“It is exciting for us to work in partnership in the region on this challenge, and to bring our expertise in agronomy, value chain analysis, and commercialisation. Together our goal is to minimise the problems caused by Sargassum by creating viable economic opportunities for the region. We are delighted to have Barbadian Dr Terrell Thompson joining the project delivery team recently as a consultant. Dr Thompson is a chemicals and materials engineer with impressive expertise and experience in the Sargassum industry,” Paterson-Lima said.
The mission spanned 30 January to 11 February 2023. In Trinidad and Tobago, the team met representatives of the Caribbean Agricultural Research and Development Institute (CARDI), the Caribbean Public Health Agency (CARPHA), the Caribbean Industrial Research Institute (CARIRI), the Engineering Faculty of the University of the West Indies, the Association of Caribbean States, the Caribbean Private Sector Organisation (CPSO), and representatives of the Government of Trinidad and Tobago. In Barbados, the parties met with officials of the Ministry of Agriculture, Fisheries Division, and the National Conservation Commission of the Government of Barbados, UWI - Cave Hill Campus, the European Union, CARDI, UNDP, FAO, the Fisherfolk Organisations and the Samuel Jackman Prescod Institute of Technology. The purpose of these engagements was to share information on the Project and to explore opportunities for collaboration and strengthened partnerships under the project.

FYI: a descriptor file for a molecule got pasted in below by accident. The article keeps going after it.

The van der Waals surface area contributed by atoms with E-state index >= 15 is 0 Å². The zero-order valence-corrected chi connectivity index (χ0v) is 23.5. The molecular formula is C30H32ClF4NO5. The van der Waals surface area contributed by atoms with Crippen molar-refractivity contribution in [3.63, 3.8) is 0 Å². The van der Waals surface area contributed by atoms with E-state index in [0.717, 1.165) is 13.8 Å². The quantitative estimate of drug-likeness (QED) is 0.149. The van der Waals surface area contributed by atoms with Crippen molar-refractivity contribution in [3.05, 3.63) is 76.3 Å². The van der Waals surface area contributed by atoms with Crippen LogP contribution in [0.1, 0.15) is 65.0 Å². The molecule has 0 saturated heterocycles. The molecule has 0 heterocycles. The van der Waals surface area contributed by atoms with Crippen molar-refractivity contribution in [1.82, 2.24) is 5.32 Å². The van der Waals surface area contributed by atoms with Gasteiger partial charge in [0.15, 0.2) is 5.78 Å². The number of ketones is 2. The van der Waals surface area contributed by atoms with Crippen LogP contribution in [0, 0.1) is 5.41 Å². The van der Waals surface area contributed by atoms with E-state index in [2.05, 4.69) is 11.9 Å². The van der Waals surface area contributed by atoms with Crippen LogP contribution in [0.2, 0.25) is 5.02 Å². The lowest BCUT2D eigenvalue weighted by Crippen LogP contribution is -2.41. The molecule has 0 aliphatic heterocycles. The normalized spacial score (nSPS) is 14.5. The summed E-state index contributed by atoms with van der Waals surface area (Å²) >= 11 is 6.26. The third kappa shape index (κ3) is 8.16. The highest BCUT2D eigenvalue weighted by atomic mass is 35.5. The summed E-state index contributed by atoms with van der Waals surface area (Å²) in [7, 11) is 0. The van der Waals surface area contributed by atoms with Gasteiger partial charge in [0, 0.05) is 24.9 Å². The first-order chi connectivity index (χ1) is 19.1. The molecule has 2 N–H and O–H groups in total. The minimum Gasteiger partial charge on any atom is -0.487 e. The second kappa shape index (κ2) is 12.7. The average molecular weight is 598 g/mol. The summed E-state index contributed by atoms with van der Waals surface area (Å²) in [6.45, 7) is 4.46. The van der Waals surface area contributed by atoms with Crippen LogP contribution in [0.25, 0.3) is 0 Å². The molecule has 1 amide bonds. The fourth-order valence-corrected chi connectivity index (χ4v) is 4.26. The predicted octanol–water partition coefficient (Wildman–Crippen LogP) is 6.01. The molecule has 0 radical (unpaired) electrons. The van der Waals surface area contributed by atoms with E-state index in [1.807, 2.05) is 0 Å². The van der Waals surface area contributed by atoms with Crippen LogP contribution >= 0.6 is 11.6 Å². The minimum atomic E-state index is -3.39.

The CRFM and Plant & Food Research have successfully completed the first phase of the project, during which they worked with partners in Barbados, Belize, Jamaica, and the Dominican Republic to conduct Sargassum raw material safety testing and review of potential products that could be made from the Sargassum. They are embarking now on the second phase of the project, which is Product and Process Development.
Fishers in Barbados are among stakeholders who have been adversely affected by the Sargassum influxes